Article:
SECTION VIII - HANDLING AND STORAGE

SPILLS: Allow aerosols to settle. While wearing protective clothing, gently cover the spill with absorbent paper towel and apply appropriate disinfectant, starting at perimeter and working towards the centre. Allow sufficient contact time before clean up(11).

DISPOSAL: Decontaminate, either by steam sterilization, incineration, or chemical disinfection, before disposal(11).

STORAGE: The infectious agent should be stored in appropriately labeled sealed containers at -70 or -20 °C in a non-frost-free freezer(11).

SECTION IX - REGULATORY AND OTHER INFORMATION

REGULATORY INFORMATION: The import, transport, and use of pathogens in Canada is regulated under many regulatory bodies, including the Public Health Agency of Canada, Health Canada, Canadian Food Inspection Agency, Environment Canada, and Transport Canada. Users are responsible for ensuring they are compliant with all relevant acts, regulations, guidelines, and standards.

UPDATED: September 2010

PREPARED BY: Pathogen Regulation Directorate, Public Health Agency of Canada.

Although the information, opinions and recommendations contained in this Pathogen Safety Data Sheet are compiled from sources believed to be reliable, we accept no responsibility for the accuracy, sufficiency, or reliability or for any loss or injury resulting from the use of the information. Newly discovered hazards are frequent and this information may not be completely up to date.

Copyright ©
Public Health Agency of Canada, 2010
Canada

REFERENCES:

  1. Vainionpaa, R., & Hyypia, T. (1994). Biology of parainfluenza viruses. Clinical Microbiology Reviews, 7 (2), 265-275.
  2. Chanock, R. M., Murphy, B. R., & Collins, P. L. (2001). Parainfluenza Viruses. In D. M. Knipe, P. M. Howley, D. E. Griffin, R. A. Lamb, M. A. Martin, B. Roizman & S. E. Straus (Eds.), Fields Virology (4th ed., pp. 1341-1372). Philadelphia, USA: Lippincott Williams & Wilkins.
  3. Henrickson, K. J. (2003). Parainfluenza viruses. Clinical Microbiology Reviews, 16 (2), 242-264.
  4. Mufson, M. A., Mocega, H. E., & Krause, H. E. (1973). Acquisition of parainfluenza 3 virus infection by hospitalized children. I. Frequencies, rates, and temporal data. The Journal of Infectious Diseases, 128 (2), 141-147.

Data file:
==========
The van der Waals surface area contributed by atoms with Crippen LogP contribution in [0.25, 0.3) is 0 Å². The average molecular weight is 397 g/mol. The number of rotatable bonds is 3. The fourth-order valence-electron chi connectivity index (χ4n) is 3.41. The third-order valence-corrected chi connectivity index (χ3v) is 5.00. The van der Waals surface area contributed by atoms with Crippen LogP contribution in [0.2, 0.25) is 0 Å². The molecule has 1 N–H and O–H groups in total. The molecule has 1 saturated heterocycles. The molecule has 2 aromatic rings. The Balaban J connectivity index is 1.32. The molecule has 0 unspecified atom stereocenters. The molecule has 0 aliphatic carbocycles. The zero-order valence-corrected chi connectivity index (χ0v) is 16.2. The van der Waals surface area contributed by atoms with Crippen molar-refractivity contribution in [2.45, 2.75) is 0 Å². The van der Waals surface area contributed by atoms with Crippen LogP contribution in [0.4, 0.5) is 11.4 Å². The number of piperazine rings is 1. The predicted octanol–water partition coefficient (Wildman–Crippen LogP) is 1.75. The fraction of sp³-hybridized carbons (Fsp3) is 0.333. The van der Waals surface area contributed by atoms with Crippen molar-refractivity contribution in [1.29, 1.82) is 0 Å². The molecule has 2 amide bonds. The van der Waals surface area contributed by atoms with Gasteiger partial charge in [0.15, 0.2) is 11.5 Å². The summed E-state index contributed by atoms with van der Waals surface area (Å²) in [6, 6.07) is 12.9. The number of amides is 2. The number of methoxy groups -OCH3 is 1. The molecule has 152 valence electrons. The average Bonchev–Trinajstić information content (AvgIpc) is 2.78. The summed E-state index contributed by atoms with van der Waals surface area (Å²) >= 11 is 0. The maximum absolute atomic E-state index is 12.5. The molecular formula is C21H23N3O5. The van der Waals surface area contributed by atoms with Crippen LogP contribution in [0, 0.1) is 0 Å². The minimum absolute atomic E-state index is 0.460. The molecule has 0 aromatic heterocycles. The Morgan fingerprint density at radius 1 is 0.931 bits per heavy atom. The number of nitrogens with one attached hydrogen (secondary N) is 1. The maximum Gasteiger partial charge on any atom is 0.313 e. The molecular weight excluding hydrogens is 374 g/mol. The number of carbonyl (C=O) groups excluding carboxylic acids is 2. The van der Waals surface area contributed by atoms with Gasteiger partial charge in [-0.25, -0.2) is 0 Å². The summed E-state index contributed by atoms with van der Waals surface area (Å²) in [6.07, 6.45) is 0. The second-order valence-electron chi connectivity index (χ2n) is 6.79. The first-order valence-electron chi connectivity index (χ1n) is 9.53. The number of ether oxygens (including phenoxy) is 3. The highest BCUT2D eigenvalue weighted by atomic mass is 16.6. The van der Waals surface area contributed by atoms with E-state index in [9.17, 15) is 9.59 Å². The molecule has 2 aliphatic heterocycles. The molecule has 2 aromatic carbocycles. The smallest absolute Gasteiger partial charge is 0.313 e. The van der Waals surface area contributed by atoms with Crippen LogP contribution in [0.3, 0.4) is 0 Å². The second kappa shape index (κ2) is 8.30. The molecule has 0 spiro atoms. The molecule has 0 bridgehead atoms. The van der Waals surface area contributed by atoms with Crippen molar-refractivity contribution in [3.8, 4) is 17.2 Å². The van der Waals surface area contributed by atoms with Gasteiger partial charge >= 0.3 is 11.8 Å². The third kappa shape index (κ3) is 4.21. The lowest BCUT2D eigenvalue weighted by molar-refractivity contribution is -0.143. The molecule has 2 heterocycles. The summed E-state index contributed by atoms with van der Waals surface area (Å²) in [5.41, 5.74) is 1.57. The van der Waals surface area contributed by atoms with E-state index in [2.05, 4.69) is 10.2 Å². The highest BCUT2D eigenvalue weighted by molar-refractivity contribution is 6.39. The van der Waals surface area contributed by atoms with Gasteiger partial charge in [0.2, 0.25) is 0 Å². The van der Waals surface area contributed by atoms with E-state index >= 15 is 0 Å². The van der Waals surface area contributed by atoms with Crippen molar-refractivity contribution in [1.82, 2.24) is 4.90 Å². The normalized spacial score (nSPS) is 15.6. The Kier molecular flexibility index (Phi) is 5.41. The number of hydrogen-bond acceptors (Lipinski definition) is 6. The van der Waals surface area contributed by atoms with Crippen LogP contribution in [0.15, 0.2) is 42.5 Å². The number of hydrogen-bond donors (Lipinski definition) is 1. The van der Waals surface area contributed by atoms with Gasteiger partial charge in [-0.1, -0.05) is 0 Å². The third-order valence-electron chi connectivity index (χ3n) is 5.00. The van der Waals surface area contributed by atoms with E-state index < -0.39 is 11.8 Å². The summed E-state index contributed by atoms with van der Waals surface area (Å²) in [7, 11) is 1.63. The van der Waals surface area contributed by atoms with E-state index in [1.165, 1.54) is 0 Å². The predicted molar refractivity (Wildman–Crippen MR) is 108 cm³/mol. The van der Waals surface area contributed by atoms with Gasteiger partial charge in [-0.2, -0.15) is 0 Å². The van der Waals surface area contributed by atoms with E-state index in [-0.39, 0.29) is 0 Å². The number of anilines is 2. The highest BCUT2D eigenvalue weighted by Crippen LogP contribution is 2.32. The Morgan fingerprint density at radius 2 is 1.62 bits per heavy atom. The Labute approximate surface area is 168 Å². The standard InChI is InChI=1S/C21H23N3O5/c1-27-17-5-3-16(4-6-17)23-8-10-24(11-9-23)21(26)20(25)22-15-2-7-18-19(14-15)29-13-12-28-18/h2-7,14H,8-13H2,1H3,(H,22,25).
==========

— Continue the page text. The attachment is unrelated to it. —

5. Lau, S. K., To, W. K., Tse, P. W., Chan, A. K., Woo, P. C., Tsoi, H. W., Leung, A. F., Li, K. S., Chan, P. K., Lim, W. W., Yung, R. W., Chan, K. H., & Yuen, K. Y. (2005). Human parainfluenza virus 4 outbreak and the role of diagnostic tests. Journal of Clinical Microbiology, 43 (9), 4515-4521. doi:10.1128/JCM.43.9.4515-4521.2005
  6. Collins, C. H., & Kennedy, D. A. (1999). Exposure, sources and route of infection. Laboratory-acquired Infection: History, incidence, causes and preventions (pp. 38-53). Oxford, UK: Butterworth-Heinemann.
  7. Krauss, H., Weber, A., Appel, M., Enders, B., Isenberg, H. D., Schiefer, H. D., Slenczka, W., Graevenitz, A., & Zahner, H. (2003). Viral Zoonoses. Zoonoses: Infectious Disease Transmissible from Animals to Humans (3rd ed., pp. 123). Washington, USA: ASM Press.
  8. Disinfection and Sterilization. (1993). Laboratory Biosafety Manual (2nd ed., pp. 60-70). Geneva: WHO.
  9. Sato, M., & Wright, P. F. (2008). Current status of vaccines for parainfluenza virus infections. The Pediatric Infectious Disease Journal, 27 (10 Suppl), S123-5. doi:10.1097/INF.0b013e318168b76f
  10. Human Pathogens and Toxins Act. S.C. 2009, c. 24. Government of Canada, Second Session, Fortieth Parliament, 57-58 Elizabeth II, 2009, (2009).
  11. Public Health Agency of Canada. (2004). In Best M., Graham M. L., Leitner R., Ouellette M. and Ugwu K. (Eds.), Laboratory Biosafety Guidelines (3rd ed.). Canada: Public Health Agency of Canada.